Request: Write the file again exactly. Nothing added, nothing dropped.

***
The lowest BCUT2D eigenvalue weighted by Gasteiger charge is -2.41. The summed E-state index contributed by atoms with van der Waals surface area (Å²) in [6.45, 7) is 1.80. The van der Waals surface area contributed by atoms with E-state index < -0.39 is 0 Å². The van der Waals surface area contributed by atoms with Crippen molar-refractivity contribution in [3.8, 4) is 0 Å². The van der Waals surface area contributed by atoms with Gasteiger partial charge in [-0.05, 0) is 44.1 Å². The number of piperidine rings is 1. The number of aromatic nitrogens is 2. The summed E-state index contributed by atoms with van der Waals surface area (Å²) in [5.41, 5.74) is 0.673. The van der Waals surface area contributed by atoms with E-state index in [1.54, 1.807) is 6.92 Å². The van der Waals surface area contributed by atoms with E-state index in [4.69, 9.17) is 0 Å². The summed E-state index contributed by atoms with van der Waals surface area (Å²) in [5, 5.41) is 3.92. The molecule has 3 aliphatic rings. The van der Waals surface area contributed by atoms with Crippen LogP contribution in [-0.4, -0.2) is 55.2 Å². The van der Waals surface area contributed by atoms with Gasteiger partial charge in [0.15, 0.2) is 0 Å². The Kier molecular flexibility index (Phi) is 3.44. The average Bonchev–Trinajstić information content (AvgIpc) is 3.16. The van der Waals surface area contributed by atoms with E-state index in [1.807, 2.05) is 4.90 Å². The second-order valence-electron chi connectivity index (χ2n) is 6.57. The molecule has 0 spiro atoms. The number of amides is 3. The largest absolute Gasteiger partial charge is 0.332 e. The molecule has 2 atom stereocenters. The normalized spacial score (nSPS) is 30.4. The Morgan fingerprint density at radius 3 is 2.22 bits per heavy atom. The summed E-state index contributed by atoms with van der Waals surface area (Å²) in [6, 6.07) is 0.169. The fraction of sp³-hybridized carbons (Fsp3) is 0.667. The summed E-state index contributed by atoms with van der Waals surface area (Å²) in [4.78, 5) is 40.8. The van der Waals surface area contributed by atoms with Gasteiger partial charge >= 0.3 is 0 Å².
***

The lowest BCUT2D eigenvalue weighted by Gasteiger charge is -2.41. The summed E-state index contributed by atoms with van der Waals surface area (Å²) in [6.45, 7) is 1.80. The van der Waals surface area contributed by atoms with E-state index < -0.39 is 0 Å². The van der Waals surface area contributed by atoms with Crippen molar-refractivity contribution in [3.8, 4) is 0 Å². The van der Waals surface area contributed by atoms with Gasteiger partial charge in [-0.05, 0) is 44.1 Å². The number of piperidine rings is 1. The number of aromatic nitrogens is 2. The summed E-state index contributed by atoms with van der Waals surface area (Å²) in [5.41, 5.74) is 0.673. The van der Waals surface area contributed by atoms with E-state index in [1.54, 1.807) is 6.92 Å². The van der Waals surface area contributed by atoms with E-state index in [4.69, 9.17) is 0 Å². The summed E-state index contributed by atoms with van der Waals surface area (Å²) in [5, 5.41) is 3.92. The molecule has 3 aliphatic rings. The van der Waals surface area contributed by atoms with Crippen LogP contribution in [-0.4, -0.2) is 55.2 Å². The van der Waals surface area contributed by atoms with Gasteiger partial charge in [0.15, 0.2) is 0 Å². The Kier molecular flexibility index (Phi) is 3.44. The average Bonchev–Trinajstić information content (AvgIpc) is 3.16. The van der Waals surface area contributed by atoms with E-state index in [1.807, 2.05) is 4.90 Å². The second-order valence-electron chi connectivity index (χ2n) is 6.57. The molecule has 0 spiro atoms. The number of amides is 3. The largest absolute Gasteiger partial charge is 0.332 e. The molecule has 2 atom stereocenters. The normalized spacial score (nSPS) is 30.4. The Morgan fingerprint density at radius 3 is 2.22 bits per heavy atom. The summed E-state index contributed by atoms with van der Waals surface area (Å²) in [6, 6.07) is 0.169. The fraction of sp³-hybridized carbons (Fsp3) is 0.667. The summed E-state index contributed by atoms with van der Waals surface area (Å²) in [4.78, 5) is 40.8. The van der Waals surface area contributed by atoms with Gasteiger partial charge >= 0.3 is 0 Å².